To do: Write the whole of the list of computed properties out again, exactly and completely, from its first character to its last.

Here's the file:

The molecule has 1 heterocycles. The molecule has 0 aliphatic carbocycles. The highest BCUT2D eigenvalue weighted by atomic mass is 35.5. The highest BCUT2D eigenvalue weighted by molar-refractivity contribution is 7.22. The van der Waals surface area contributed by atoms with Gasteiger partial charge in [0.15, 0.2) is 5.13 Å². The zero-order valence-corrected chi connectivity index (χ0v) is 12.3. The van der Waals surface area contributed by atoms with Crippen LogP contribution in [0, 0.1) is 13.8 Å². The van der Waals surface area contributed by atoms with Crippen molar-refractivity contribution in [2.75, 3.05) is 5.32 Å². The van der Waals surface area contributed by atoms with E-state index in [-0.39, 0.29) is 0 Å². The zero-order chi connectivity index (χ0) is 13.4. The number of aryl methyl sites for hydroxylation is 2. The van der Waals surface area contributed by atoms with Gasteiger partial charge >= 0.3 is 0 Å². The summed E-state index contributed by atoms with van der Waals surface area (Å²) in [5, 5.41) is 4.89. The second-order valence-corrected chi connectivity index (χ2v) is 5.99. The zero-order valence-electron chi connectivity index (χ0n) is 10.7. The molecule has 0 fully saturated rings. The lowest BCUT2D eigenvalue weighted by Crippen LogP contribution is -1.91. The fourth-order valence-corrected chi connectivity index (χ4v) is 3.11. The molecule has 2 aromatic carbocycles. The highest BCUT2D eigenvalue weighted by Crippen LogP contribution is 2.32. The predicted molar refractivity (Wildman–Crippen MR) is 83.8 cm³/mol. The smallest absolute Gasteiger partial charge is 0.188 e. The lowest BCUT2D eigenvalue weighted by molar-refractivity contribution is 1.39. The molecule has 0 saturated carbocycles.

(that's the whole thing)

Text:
The molecule has 1 heterocycles. The molecule has 0 aliphatic carbocycles. The highest BCUT2D eigenvalue weighted by atomic mass is 35.5. The highest BCUT2D eigenvalue weighted by molar-refractivity contribution is 7.22. The van der Waals surface area contributed by atoms with Gasteiger partial charge in [0.15, 0.2) is 5.13 Å². The zero-order valence-corrected chi connectivity index (χ0v) is 12.3. The van der Waals surface area contributed by atoms with Crippen LogP contribution in [0, 0.1) is 13.8 Å². The van der Waals surface area contributed by atoms with Crippen molar-refractivity contribution in [2.75, 3.05) is 5.32 Å². The van der Waals surface area contributed by atoms with E-state index in [-0.39, 0.29) is 0 Å². The zero-order chi connectivity index (χ0) is 13.4. The number of aryl methyl sites for hydroxylation is 2. The van der Waals surface area contributed by atoms with Gasteiger partial charge >= 0.3 is 0 Å². The summed E-state index contributed by atoms with van der Waals surface area (Å²) in [5, 5.41) is 4.89. The second-order valence-corrected chi connectivity index (χ2v) is 5.99. The zero-order valence-electron chi connectivity index (χ0n) is 10.7. The molecule has 0 fully saturated rings. The lowest BCUT2D eigenvalue weighted by Crippen LogP contribution is -1.91. The fourth-order valence-corrected chi connectivity index (χ4v) is 3.11. The molecule has 2 aromatic carbocycles. The highest BCUT2D eigenvalue weighted by Crippen LogP contribution is 2.32. The predicted molar refractivity (Wildman–Crippen MR) is 83.8 cm³/mol. The smallest absolute Gasteiger partial charge is 0.188 e. The lowest BCUT2D eigenvalue weighted by molar-refractivity contribution is 1.39. The molecule has 0 saturated carbocycles.